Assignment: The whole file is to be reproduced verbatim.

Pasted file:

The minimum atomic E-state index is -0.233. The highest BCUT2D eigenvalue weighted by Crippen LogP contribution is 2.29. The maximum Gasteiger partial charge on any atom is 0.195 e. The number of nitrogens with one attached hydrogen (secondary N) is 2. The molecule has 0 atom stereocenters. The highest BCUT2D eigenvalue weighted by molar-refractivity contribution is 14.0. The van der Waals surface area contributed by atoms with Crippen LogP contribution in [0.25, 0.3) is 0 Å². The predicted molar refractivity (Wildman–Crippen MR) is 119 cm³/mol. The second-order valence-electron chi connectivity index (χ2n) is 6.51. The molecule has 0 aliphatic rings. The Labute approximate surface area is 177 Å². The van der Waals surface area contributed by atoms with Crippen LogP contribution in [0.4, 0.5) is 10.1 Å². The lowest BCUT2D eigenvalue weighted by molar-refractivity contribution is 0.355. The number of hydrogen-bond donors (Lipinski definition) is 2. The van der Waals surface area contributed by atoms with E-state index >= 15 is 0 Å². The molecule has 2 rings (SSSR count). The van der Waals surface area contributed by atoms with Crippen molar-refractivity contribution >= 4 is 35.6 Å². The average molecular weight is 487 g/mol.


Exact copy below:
The minimum atomic E-state index is -0.233. The highest BCUT2D eigenvalue weighted by Crippen LogP contribution is 2.29. The maximum Gasteiger partial charge on any atom is 0.195 e. The number of nitrogens with one attached hydrogen (secondary N) is 2. The molecule has 0 atom stereocenters. The highest BCUT2D eigenvalue weighted by molar-refractivity contribution is 14.0. The van der Waals surface area contributed by atoms with Crippen LogP contribution in [0.25, 0.3) is 0 Å². The predicted molar refractivity (Wildman–Crippen MR) is 119 cm³/mol. The second-order valence-electron chi connectivity index (χ2n) is 6.51. The molecule has 0 aliphatic rings. The Labute approximate surface area is 177 Å². The van der Waals surface area contributed by atoms with Crippen LogP contribution in [0.4, 0.5) is 10.1 Å². The lowest BCUT2D eigenvalue weighted by molar-refractivity contribution is 0.355. The number of hydrogen-bond donors (Lipinski definition) is 2. The van der Waals surface area contributed by atoms with E-state index >= 15 is 0 Å². The molecule has 2 rings (SSSR count). The van der Waals surface area contributed by atoms with Crippen molar-refractivity contribution >= 4 is 35.6 Å². The average molecular weight is 487 g/mol.